Photo: Thanh Duc
Moody's Investors Service identifies risks facing HAGL's creditors.
The Bank for Investment and Development of Vietnam (BIDV) appeared to be the most impacted by the restructuring plan for the debt-ridden Hoang Anh Gia Lai (HAGL), credit ratings agency Moody’s has said.
In a report released on May 26 on HAGL’s financial status, Moody’s Investors Service said that among current creditors BIDV has the largest exposure to HAGL.
As at the end of last year, HAGL confirmed its total debt amounted to VND27.099 trillion ($1.21 billion), an increase of 50 per cent compared to the VND18,126 billion ($824 million) announced in 2014. The group’s shares have also fallen significantly, by 60.5 per cent and are now at their lowest level since it went public in 2008.
The problems of the debt-laden HAGL, its creditors acknowledge, stem from its failure to reap results from its venture into agriculture. Its business performance has been severely affected by ever-falling prices of agriculture commodities around the world. The good news is that HAGL will have part of its massive debt restructured, under a plan proposed by creditors and backed by the State Bank of Vietnam (SBV).
The debt restructuring, which has the potential to be the largest in Vietnam since Vinalines in 2013, is credit-negative for Vietnamese banks exposed to HAGL because it will reduce and extend the cash flows of HAGL’s debt obligations and lower loss-absorption buffers, according to Moody’s.
Based on HAGL’s first quarter 2016 financial report, Moody’s listed its creditors as including BIDV, VP Bank, SHB, Sacombank and the military-run MBBank. “BIDV has the largest exposure to HAGL among Vietnam’s banks, with loans and bonds comprising a high 27 per cent of the bank’s tangible common equity (TCE) at the end of March 2016,” Moody’s said. “Meanwhile, VPB’s exposure was 12 per cent of TCE at the end of December 2015 and SHB’s was 6 per cent at the end of March 2016.”
Mr. Eugene Tarzimanov, Vice President and Senior Credit Officer at the Singapore-based Moody’s Investors Service, said that “the exposure numbers for specific banks came from the published financial reports of HAGL, the audited report for 2015 and the unaudited report for the first quarter of 2016” when asked by VET about data credibility.
Analysts at Moody’s don’t believe the banks will have to create additional loan loss provisions. The negative impact on the profitability of the banks will come from possibly lower interest rates on HAGL loans and bonds, so they will earn less on these assets or maybe even earn nothing if interest rates are reduced significantly. “The HAGL restructuring could be credit-negative for BIDV, which has the largest exposure to HAGL,” Mr. Tarzimanov told VET.
The SBV reportedly submitted a plan on May 16 to the Prime Minister’s office on restructuring HAGL’s debts. None of HAGL’s creditors were available for comment when contacted by VET.
HAGL is a large privately-owned agriculture and real estate company with debt obligations that totaled $1.25 billion as at the end of March 2016, or equivalent to 0.6 per cent of Vietnam’s GDP in 2015.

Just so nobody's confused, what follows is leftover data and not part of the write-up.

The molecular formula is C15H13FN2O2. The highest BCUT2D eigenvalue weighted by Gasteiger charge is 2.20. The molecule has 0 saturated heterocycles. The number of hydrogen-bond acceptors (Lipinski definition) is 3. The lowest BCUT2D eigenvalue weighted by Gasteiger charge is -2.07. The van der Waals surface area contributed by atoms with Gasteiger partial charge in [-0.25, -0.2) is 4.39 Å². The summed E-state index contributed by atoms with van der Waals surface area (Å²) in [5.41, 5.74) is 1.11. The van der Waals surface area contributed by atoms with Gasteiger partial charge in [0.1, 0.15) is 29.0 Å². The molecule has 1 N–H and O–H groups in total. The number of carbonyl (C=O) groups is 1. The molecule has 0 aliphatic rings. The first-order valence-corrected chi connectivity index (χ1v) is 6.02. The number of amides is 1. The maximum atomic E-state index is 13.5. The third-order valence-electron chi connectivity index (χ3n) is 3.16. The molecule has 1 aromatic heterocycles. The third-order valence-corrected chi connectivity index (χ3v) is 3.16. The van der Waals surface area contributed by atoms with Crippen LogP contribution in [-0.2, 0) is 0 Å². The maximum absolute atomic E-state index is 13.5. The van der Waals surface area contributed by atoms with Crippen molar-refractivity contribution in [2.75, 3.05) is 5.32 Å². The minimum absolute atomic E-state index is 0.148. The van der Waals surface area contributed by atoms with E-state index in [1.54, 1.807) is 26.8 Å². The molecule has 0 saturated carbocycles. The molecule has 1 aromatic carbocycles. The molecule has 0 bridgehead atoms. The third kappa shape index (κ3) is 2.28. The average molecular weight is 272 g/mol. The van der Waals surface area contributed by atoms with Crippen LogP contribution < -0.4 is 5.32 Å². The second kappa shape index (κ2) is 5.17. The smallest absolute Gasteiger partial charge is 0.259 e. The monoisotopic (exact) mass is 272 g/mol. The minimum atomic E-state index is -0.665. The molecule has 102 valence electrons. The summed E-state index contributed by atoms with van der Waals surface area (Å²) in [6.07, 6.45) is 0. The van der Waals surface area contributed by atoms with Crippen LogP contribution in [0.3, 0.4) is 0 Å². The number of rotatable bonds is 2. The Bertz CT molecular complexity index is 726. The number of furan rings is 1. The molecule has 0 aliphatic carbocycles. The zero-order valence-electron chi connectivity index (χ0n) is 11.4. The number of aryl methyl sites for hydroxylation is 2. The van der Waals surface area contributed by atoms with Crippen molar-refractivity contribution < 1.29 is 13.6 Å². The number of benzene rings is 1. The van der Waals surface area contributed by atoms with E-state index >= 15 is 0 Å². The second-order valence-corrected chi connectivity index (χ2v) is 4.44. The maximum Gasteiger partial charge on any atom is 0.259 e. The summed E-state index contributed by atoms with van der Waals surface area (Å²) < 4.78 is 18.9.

On April 11 it announced it was working with its creditors to restructure its debt obligations. The announcement followed the publication of HAGL’s financial report for 2015, which revealed the company’s non-compliance with some debt covenants and prompted its independent auditor, Ernst & Young, to express doubts about HAGL’s ability to continue as a going concern.
According to sources at the SBV, the restructuring plan for HAGL includes a decrease in interest rates, extension of debt maturities and regulatory forbearance allowing banks not to downgrade their HAGL exposures or move the exposures into higher-risk categories. The latter, if implemented, would allow the banks to avoid having to create additional loan-loss provisions.
The restructuring plan for HAGL, according to Moody’s, highlights the authorities’ willingness to continue the practice of regulatory forbearance for banks based on loan classifications that do not reflect economic reality. Because of likely regulatory forbearance, additional credit costs associated with HAGL exposure would be minimal. “However, lower interest rates on HAGL’s borrowings will further hurt banks’ low profitability,” the Moody’s report stated.
Lower commodity prices and the ongoing drought in Vietnam have weakened the debt repayment ability of firms such as HAGL. This may lead to further deterioration in asset quality metrics for banks with large exposures to agriculture and commodities.
In an attempt to rescue HAGL, Vietnam Customs is consulting with the Ministry of Industry and Trade to reduce import taxes on its sugar produced in Laos and imported by the Hoang Anh Gia Lai Import-Export Trading Company.
HAGL recently decided to end a project raising bulls and producing glass using high technology with investment of VND1.6 trillion ($71.48 million) in the central highlands province of Kon Tum. The provincial people’s committee has given in-principal approval to the termination of the project’s license.